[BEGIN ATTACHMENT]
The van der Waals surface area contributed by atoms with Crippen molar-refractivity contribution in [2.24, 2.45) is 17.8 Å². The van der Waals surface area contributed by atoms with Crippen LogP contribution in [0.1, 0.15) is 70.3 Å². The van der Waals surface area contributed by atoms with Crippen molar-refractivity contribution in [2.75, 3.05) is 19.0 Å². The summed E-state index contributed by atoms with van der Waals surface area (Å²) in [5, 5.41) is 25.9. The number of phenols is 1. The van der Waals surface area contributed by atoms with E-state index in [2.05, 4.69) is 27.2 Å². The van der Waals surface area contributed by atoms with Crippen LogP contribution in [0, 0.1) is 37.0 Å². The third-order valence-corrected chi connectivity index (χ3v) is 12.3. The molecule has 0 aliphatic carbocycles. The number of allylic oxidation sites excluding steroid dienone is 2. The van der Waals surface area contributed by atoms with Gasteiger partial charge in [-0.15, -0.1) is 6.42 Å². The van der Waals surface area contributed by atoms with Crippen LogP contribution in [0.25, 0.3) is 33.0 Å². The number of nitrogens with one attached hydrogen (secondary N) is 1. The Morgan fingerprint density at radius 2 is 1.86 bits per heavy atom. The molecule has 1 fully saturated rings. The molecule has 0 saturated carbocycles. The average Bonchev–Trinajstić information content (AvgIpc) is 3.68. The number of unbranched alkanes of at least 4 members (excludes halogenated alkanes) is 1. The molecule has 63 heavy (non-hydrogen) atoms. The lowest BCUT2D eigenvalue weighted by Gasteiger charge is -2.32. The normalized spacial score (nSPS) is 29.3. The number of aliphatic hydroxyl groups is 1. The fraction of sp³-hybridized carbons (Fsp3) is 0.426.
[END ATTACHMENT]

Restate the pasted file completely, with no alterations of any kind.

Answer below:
The van der Waals surface area contributed by atoms with Crippen molar-refractivity contribution in [2.24, 2.45) is 17.8 Å². The van der Waals surface area contributed by atoms with Crippen LogP contribution in [0.1, 0.15) is 70.3 Å². The van der Waals surface area contributed by atoms with Crippen molar-refractivity contribution in [2.75, 3.05) is 19.0 Å². The summed E-state index contributed by atoms with van der Waals surface area (Å²) in [5, 5.41) is 25.9. The number of phenols is 1. The van der Waals surface area contributed by atoms with E-state index in [2.05, 4.69) is 27.2 Å². The van der Waals surface area contributed by atoms with Crippen LogP contribution in [0, 0.1) is 37.0 Å². The third-order valence-corrected chi connectivity index (χ3v) is 12.3. The molecule has 0 aliphatic carbocycles. The number of allylic oxidation sites excluding steroid dienone is 2. The van der Waals surface area contributed by atoms with Gasteiger partial charge in [-0.15, -0.1) is 6.42 Å². The van der Waals surface area contributed by atoms with Crippen LogP contribution in [0.25, 0.3) is 33.0 Å². The number of nitrogens with one attached hydrogen (secondary N) is 1. The Morgan fingerprint density at radius 2 is 1.86 bits per heavy atom. The molecule has 1 fully saturated rings. The molecule has 0 saturated carbocycles. The average Bonchev–Trinajstić information content (AvgIpc) is 3.68. The number of unbranched alkanes of at least 4 members (excludes halogenated alkanes) is 1. The molecule has 63 heavy (non-hydrogen) atoms. The lowest BCUT2D eigenvalue weighted by Gasteiger charge is -2.32. The normalized spacial score (nSPS) is 29.3. The number of aliphatic hydroxyl groups is 1. The fraction of sp³-hybridized carbons (Fsp3) is 0.426.